Arguably, such a reframing is a necessary condition for gaining a popular hearing electorally. Certainly, the rightward move towards a self-satisfied consensual centre, highlighted by Mouffe, left the electoral battlefield wide open to the populist right. But breaking the constraining hold of liberalism – and a proper challenge the inequalities that feed the right –– requires a more structural reconfiguration of politics and capitalism than this.
To achieve such a structural break, I start with liberalism’s insistent separation of politics from economics, often with the complicity of the workers’ movement’s parliamentary and trade union leaderships. The result is a narrow form of representation in which individual citizens are treated as ‘equal’ voters in an entirely abstract and atomistic manner, rather than as part of embedded social, and at present unequal, relationships. It is a political process that consequently tends to disguise rather than expose inequalities, and protects rather than challenges private economic power. It is no wonder that this separation was integral to the transition to democracy in a capitalist market economy.
To achieve the necessary structural break, liberating democracy from liberalism, an understanding is required of citizenship as social, economic and situated. This is the ‘socialisation’ of politics that Natalie Fenton describes [in an article titled Digital, political, radical in the latest edition of Red Pepper magazine]. In today’s societies, it implies an engagement with electoral politics while at the same time strongly challenging with collective power what has become of the universal franchise: an abstract, formal political equality in a society that is fundamentally unequal. This implies a political party or a political leader that engages supportively in economic and social struggles directly challenging inequalities hidden by the political system, at the same time as championing the wider societal changes that these struggles require in electoral politics.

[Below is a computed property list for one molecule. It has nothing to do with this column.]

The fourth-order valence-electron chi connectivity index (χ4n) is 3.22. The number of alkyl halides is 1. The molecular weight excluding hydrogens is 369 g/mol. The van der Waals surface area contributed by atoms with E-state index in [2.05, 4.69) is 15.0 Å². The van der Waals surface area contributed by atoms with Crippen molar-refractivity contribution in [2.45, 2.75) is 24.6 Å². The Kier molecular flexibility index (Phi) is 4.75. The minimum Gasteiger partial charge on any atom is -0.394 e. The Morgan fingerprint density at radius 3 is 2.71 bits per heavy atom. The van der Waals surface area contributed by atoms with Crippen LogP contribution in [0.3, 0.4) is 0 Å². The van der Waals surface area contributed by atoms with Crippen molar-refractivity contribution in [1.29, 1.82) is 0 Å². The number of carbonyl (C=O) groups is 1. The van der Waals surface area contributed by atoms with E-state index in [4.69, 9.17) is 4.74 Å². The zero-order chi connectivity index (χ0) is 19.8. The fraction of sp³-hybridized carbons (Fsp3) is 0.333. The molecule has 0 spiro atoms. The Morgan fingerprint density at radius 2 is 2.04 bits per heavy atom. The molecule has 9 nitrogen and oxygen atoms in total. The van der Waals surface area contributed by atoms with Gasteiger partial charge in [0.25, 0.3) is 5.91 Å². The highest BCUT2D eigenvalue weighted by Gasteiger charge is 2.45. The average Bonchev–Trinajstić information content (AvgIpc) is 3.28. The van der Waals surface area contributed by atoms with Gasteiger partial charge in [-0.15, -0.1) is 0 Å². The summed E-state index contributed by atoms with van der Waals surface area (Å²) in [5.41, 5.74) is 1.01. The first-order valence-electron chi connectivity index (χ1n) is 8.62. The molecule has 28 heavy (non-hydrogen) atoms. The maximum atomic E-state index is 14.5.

A classic, and for a period of over 15 years successful, example of such a strategy would be that of the Brazilian Workers Party (PT) in the City of Porto Alegre. There, a radical mayor, Olívio Dutra, did not simply galvanise power against the elite. Instead, he turned his electoral success into the base from which to share power with the poor citizens from the favelas and other areas of the city normally excluded from political decision-making. He supported their organisations to build a process of popular participation in the municipal budget, a process that became known as ‘participatory budgeting’, which linked politics and economics in a way that began to overcome the deep inequalities of the city.